State, not schools should scrutinize

My son is having grade issues; could Hernando School Board member John Sweeney please use his powers to adjust his grades as well? I am curious what college is interested in Sweeney's child that he had to pull a stupid stunt like this? He wants to run for re-election again? I think not.

If anything, I believe the state needs to do this investigation and not the school district, as Mr. Sweeney is an elected official.

Jeff Salvatore, Spring Hill

.Your voice counts

You may submit a letter to the editor for possible publication through our website at tampabay.com/letters, or by faxing it to (352) 754-6133, or mail it to: Letters to the Editor, Hernando Times, 15365 Cortez Blvd., Brooksville, FL 34613. You must include your name, address and phone number. Letters may be edited for clarity, taste and length.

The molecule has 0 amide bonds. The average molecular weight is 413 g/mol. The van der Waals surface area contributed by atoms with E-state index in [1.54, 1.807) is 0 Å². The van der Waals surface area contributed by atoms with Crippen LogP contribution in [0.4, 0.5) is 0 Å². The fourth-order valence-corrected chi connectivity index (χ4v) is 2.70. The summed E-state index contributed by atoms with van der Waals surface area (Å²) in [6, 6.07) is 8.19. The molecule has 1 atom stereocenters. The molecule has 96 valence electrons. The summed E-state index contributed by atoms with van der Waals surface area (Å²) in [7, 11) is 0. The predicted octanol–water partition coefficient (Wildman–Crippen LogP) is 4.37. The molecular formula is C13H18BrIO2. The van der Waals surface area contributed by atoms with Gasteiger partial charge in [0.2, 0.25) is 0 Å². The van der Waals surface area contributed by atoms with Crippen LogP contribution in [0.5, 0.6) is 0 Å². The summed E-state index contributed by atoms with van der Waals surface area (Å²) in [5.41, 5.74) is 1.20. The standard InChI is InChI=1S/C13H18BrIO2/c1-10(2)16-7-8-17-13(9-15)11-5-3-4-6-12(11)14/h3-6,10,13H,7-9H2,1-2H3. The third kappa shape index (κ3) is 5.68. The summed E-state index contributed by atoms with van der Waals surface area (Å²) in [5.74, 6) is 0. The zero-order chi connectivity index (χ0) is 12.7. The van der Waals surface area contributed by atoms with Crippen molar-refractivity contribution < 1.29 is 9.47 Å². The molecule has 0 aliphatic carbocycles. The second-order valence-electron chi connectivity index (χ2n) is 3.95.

. Your voice counts

You may submit a letter to the editor for possible publication through our website at tampabay.com/letters, or by faxing it to (352) 754-6133, or mail it to: Letters to the Editor, Hernando Times, 15365 Cortez Blvd., Brooksville, FL 34613. You must include your name, address and phone number. Letters may be edited for clarity, taste and length.

Letters: Impact fee vote hurts schools, taxpayers 03/14/14 [Last modified: Friday, March 14, 2014 5:21pm]